Last week I attended the funeral of a relative. I hadn’t seen this person in 40 years so it wasn’t sad for me. She was elderly and lived a full life on her terms. Her death ended years of severe health issues.
Attending funerals makes me reflect on what I want for me. I’ve concluded that I don’t want one. People don’t want to go. It’s sad and depressing. I’ve been to some upbeat ones but that’s rare. It’s not about the deceased. People attend for the survivors. This made me reflect on some of the more memorable funerals I’ve attended.
My former father-in-law had a three-day event. He was Irish and that’s what they do. By the time the burial was over, everyone was relieved to go back to their lives. There were some memorable moments along the way. His kids wrote his obituary. After it was published they found one he had written a few months before. Fortunately all the highlights of his life were included. I also found out that I don’t have three days’ worth of funeral clothes.
About 20 years ago, I attended a cousin’s funeral. I have 50 cousins so these almost require renting a stadium. We were young. The deceased was younger than I am now. It was an unexpected death as he died during routine surgery. After the standard service, there was a luncheon at a nearby restaurant. The tables sat ten people and I gathered up my favorite folks to cluster at a table. I never laughed so hard in my life as we were all telling stories from our youth. We were schussed a few times and asked to keep the noise level down. After two hours we were asked to leave the restaurant. There have been other cousins who have gone but the synergy wasn’t there. Maybe it was the light bright restaurant or maybe it was because there was a high attendance. That one hit a home run. The odd part was that this cousin wasn’t one of my favorites. That didn’t matter. All my favorites attended on the right side of the ground. Sadly many of these cousins are gone and the rest have health issues that preclude them from attending my funeral so it wouldn’t be as much fun.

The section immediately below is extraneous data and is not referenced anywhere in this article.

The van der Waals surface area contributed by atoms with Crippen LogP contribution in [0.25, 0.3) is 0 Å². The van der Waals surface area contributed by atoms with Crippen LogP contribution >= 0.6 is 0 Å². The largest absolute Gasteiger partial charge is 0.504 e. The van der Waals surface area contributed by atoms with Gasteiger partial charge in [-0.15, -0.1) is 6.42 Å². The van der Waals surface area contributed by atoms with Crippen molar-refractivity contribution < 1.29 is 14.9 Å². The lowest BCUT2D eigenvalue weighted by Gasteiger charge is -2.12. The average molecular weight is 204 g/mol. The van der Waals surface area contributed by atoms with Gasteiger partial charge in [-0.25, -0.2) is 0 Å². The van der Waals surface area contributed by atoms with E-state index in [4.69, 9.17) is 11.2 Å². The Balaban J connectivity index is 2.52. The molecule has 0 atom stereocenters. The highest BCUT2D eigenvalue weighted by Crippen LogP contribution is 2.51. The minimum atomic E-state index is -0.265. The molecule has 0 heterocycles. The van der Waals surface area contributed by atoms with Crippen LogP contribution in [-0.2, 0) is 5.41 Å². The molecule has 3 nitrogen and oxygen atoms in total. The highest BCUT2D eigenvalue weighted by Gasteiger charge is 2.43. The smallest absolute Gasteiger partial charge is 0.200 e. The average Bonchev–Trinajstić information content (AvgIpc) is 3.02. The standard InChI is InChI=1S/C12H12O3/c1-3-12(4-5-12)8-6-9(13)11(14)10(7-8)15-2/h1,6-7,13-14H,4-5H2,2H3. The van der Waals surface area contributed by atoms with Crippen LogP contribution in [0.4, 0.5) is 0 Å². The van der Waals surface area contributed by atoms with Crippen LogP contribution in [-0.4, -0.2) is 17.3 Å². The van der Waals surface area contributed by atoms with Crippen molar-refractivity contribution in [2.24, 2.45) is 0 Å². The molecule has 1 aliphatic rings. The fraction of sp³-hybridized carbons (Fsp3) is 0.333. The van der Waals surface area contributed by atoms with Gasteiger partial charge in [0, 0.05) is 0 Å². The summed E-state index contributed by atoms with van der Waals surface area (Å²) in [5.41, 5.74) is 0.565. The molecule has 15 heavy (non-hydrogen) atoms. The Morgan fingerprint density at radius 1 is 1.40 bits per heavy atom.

Near the end of my working career, the son of a co-worker was killed in an auto accident. It was very tragic. He was young with lots of friends. The funeral was well attended. He was buried in his favorite team’s football sweatshirt and they played Beatles era music. It was very hard not to swing your hips and tap your toes. The location wasn’t large enough for the crowd. I stood jammed in the back and didn’t hear the eulogy or service. I commend his parents for pulling it together and giving him a sendoff that fit his style. Somehow despite it all, I felt upbeat when I left. It was the music. No one sang Amazing Grace and much as I love that song, it causes instant crying.
When I buried my mother, there was so much to do that it was anticlimactic. There was a lifetime of possessions to be gone through and paperwork up the wazoo. I remember friends and relatives attending but much was a blur. I’m sure the cousins were there as it was pre-health issues for my generation. What I learned is that funerals are about the survivors, not the person who has passed. Perhaps the decision on a funeral should rest with the survivors.
How about you? Do you have a funeral story to tell? Are you getting buried in red cowboy boots?